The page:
The aim of the Coalition, first and foremost, has been to reduce the deficit. We also want a strategy to promote GROWTH. And it's increasingly clear – especially in prevailing economic World conditions – that the one is precluding the other.

Do we REALLY want the government to be committing a lot of its time and effort to negotiating an exit strategy from our treaty obligations and taxation agreements?

Or might that not be seen on both sides of the Channel as a MASSIVELY SELF-INDULGENT way to cause titanic damage to everyone's economies?

It's ALSO worth a remark that the people who are demanding a Europe referendum are many of the SAME people who spent last year WHINING that the AV referendum was an enormous waste of money at a time when we should be cutting back!

Time to update the dictionary definition of HYPOCRISY, I suspect.

Unfortunately it's all too easy to characterise these as excuses because we think we'd LOSE.

Obviously it doesn't help that I DO think we'd LOSE.

I don't think we would lose on the FACTS, but since when do FACTS come in to it?

We've just HAD a referendum on one bit of the constitution: the DEBACLE that was the voting reform referendum where people were clearly more swayed by a ruthless, reactionary, conservatory campaign than by the progressive hope for something better, even though almost everyone thinks that the existing system is utterly broken.

What on EARTH would make ANYONE think that a pro-Europe campaign would be any more successful than the shower who were in charge of the pro-AV?

And polling suggests that there is already a (small) majority in favour of LEAVING the EU; twice as many favour leaving as think they're happy staying in.

But the LAST thing that this country needs at the moment is to make 50% of our trade more difficult by leaving the single market.

People only hear about the COSTS of Europe without being told the benefits.

This is because, for years – no, for DECADES – cynical politicians have blamed Europe for anything that goes wrong and taken the credit themselves for anything that Europe puts right. And even-more-cynical newspapers have sold copies off the back of jingoistic little-Britain-ism while ensuring that they pay as little tax as possible IN Britain.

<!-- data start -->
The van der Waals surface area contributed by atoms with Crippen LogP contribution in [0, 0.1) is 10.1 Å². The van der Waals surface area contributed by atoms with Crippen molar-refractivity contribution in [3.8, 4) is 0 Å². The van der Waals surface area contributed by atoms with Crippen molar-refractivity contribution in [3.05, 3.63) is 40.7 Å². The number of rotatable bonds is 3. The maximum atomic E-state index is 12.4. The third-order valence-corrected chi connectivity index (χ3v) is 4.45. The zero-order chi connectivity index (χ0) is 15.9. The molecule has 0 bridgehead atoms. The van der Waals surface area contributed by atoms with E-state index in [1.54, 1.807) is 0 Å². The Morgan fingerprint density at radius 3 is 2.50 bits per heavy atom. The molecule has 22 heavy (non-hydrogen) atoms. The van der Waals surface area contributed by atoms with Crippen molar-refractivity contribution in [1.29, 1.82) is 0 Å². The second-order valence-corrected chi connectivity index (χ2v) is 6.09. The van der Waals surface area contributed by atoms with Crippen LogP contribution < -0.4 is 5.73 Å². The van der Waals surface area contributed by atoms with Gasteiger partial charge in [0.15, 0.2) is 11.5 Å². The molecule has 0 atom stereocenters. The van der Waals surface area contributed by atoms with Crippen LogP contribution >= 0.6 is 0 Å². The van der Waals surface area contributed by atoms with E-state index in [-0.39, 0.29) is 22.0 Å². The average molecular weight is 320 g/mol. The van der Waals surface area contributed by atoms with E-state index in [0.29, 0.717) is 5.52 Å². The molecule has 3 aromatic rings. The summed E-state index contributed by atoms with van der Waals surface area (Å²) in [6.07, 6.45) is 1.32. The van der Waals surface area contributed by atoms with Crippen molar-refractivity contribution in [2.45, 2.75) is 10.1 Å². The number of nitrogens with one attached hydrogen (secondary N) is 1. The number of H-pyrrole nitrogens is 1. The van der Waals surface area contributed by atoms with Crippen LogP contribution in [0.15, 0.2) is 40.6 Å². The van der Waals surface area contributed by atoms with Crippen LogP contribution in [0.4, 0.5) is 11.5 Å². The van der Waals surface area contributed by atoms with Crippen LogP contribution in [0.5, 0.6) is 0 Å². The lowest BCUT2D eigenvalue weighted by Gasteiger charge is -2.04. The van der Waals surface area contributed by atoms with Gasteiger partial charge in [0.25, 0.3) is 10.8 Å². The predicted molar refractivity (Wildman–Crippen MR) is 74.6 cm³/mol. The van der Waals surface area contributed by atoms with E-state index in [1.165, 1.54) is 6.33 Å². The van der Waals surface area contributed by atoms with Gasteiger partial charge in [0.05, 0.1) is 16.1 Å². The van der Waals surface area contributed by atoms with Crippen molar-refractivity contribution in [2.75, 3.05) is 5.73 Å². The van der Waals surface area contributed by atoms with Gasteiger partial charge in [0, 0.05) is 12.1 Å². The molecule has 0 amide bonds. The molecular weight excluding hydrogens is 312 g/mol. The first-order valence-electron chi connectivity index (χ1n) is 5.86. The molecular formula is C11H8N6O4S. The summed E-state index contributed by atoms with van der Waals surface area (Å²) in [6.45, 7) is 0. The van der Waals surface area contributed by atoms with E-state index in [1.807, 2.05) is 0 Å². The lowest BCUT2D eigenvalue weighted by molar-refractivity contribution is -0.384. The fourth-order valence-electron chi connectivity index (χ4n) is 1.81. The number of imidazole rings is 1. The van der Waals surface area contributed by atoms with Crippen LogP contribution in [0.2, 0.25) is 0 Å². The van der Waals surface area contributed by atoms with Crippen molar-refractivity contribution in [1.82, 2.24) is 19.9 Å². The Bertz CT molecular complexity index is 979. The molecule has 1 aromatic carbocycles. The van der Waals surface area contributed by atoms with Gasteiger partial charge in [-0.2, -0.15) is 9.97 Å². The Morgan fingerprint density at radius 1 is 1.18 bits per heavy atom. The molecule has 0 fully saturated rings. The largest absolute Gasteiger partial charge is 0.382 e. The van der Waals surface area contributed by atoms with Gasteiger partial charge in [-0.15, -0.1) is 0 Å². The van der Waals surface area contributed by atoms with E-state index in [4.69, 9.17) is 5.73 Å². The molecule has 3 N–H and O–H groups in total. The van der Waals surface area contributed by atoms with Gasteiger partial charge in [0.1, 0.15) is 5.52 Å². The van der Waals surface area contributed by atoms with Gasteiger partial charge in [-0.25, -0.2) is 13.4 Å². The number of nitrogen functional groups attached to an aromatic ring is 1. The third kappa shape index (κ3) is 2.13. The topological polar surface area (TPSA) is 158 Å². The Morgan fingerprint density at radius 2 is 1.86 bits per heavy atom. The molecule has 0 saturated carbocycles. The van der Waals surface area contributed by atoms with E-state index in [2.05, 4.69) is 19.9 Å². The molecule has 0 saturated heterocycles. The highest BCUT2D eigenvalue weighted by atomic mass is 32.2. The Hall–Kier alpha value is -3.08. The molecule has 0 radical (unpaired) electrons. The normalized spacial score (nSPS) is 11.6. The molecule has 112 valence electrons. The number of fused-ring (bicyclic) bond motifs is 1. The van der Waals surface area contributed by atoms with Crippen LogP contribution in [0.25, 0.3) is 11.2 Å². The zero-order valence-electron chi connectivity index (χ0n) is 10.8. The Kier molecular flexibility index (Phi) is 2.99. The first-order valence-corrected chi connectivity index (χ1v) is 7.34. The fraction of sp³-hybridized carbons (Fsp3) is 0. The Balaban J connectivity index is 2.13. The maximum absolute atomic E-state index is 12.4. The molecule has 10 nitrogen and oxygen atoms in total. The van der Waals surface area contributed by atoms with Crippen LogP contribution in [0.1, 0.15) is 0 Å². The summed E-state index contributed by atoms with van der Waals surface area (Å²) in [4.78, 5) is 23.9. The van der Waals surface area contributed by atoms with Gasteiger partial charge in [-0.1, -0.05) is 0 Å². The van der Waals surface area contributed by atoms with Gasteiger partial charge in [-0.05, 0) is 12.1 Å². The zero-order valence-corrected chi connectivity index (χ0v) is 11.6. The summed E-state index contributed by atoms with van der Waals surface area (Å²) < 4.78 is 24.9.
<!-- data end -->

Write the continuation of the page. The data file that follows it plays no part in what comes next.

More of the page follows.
So-called "free trade" Americaland – so beloved of the very Europhobes who want us out of the Union – has EYE-WATERING barriers to entry, and Bush the Lesser actually INCREASED US Protectionism during his term, while on the other fluffy foot being in the Union grants us free access to a half-a-billion customers for our exports.

Explain to me where GROWTH is going to come from if we leave? Not so much cutting off our nose to spite our face as cutting off our BODY to spite our BRAINS!

Conservatories often bang on about the "small state". Well Europe is it! The whole EU is run on a tight budget (whatever UKIP may tell you), with a bureaucracy that is famously cheaper than the Scottish Office. And – post devolution – has more POINT.

Of COURSE there is a net transfer of money from Britain (and Germany!) to southern and eastern Europe. Just as there is a net transfer of money from London to EVERYWHERE ELSE in Great Britain.

There's a case to be made for France paying her fair share.

And a BLIND PERSON could see that the Common Agricultural Policy and Common Fisheries Policy need reforming. But for all the inefficiencies and corruption, the CAP has contributed to the fact that we haven't had a famine in Europe in living memory. And the EU Fishing rules helps to PROTECT our fish stocks from Spanish trawlers in a way that we could not do outside of the EU without actually SINKING SHIPS and ending up at WAR.

We should judge things by whether they are a SUCCESS.

In contrast to the Euro – which is still very much in debate – I think that Europe and the Union have been a success.

Sixty-five years uninterrupted (Lord Blairimort aside) by war, famine or plague is unprecedented in European history. The rolling back of dictatorships in Iberia, Greece and Eastern Europe is a triumph of human spirit and freedom, and one that it is to be hoped might be a beacon to the newly-liberated countries of North Africa too. The affluence and well-being of hundreds of millions of people to a standard beyond anything dreamt of in the rest of the world or the rest of history is something to be treasured not tossed away.

It astonishes me… well no, it saddens me but I'm curiously un-astonished that Europe is now being scapegoated for our own economic crisis, even though European banks were better regulated than British ones (it's just a shame that some European GOVERNMENTS may have been as PROFLIGATE as British ones).

In hard economic times it's all too familiar to hear DOMESTIC woes being blamed on FOREIGNERS, the easy populist platitudes of why-do-we-have-to-pay-for and we'd-be-better-off-on-our-own rhetoric.

We were happy to be in the Union for the GOOD TIMES. Now times are hard all over and some people want to go all selfish and pull up the drawbridge.


Our position as a BRIDGE between Europe and the rest of the planet has always served us for GOOD. But nowadays, that position depends more on the CONCEPTUAL territory of treaties and agreements than it does on our island geography.

But let's look at the Euro.

I think that the Euro is a really good idea. That's think, present tense, not thought. A single currency improves transparency and reduces exchange risk promoting intra-Union trade, generating jobs and so on.

But clearly, there's a massive downside.

The Greeks' governments of many years standing have been spending money that they didn't have. Worse, money that they were NEVER GOING TO HAVE. And they were able to do this because they were issuing bonds in Euros, nice safe, reliable, German-backed, guaranteed or your money back Euros.